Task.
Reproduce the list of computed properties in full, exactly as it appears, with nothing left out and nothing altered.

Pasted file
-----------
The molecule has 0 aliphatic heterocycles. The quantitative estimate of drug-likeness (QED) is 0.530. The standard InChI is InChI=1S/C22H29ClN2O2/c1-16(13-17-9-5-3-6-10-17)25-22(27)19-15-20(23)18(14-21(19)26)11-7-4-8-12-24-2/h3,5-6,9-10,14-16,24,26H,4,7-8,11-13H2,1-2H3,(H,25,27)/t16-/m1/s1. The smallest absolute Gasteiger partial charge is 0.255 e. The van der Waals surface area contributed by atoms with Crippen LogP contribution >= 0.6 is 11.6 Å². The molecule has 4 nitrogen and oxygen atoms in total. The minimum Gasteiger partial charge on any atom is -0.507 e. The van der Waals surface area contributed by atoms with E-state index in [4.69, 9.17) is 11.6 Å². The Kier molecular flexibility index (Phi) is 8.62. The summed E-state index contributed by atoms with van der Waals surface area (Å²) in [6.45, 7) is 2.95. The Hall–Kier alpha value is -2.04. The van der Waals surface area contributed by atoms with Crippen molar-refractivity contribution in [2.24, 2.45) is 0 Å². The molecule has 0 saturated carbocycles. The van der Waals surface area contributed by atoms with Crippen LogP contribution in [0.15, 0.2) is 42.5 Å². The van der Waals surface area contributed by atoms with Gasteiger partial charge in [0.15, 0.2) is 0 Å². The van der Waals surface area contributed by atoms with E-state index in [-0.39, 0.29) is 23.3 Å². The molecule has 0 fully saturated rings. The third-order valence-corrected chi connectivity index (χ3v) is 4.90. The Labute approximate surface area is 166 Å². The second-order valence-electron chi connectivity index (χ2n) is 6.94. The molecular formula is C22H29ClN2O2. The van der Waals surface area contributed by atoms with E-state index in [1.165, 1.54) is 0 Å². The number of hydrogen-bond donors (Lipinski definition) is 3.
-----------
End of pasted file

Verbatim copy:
The molecule has 0 aliphatic heterocycles. The quantitative estimate of drug-likeness (QED) is 0.530. The standard InChI is InChI=1S/C22H29ClN2O2/c1-16(13-17-9-5-3-6-10-17)25-22(27)19-15-20(23)18(14-21(19)26)11-7-4-8-12-24-2/h3,5-6,9-10,14-16,24,26H,4,7-8,11-13H2,1-2H3,(H,25,27)/t16-/m1/s1. The smallest absolute Gasteiger partial charge is 0.255 e. The van der Waals surface area contributed by atoms with Crippen LogP contribution >= 0.6 is 11.6 Å². The molecule has 4 nitrogen and oxygen atoms in total. The minimum Gasteiger partial charge on any atom is -0.507 e. The van der Waals surface area contributed by atoms with E-state index in [4.69, 9.17) is 11.6 Å². The Kier molecular flexibility index (Phi) is 8.62. The summed E-state index contributed by atoms with van der Waals surface area (Å²) in [6.45, 7) is 2.95. The Hall–Kier alpha value is -2.04. The van der Waals surface area contributed by atoms with Crippen molar-refractivity contribution in [2.24, 2.45) is 0 Å². The molecule has 0 saturated carbocycles. The van der Waals surface area contributed by atoms with Crippen LogP contribution in [0.15, 0.2) is 42.5 Å². The van der Waals surface area contributed by atoms with Gasteiger partial charge in [0.15, 0.2) is 0 Å². The van der Waals surface area contributed by atoms with E-state index in [-0.39, 0.29) is 23.3 Å². The molecule has 0 fully saturated rings. The third-order valence-corrected chi connectivity index (χ3v) is 4.90. The Labute approximate surface area is 166 Å². The second-order valence-electron chi connectivity index (χ2n) is 6.94. The molecular formula is C22H29ClN2O2. The van der Waals surface area contributed by atoms with E-state index in [1.165, 1.54) is 0 Å². The number of hydrogen-bond donors (Lipinski definition) is 3.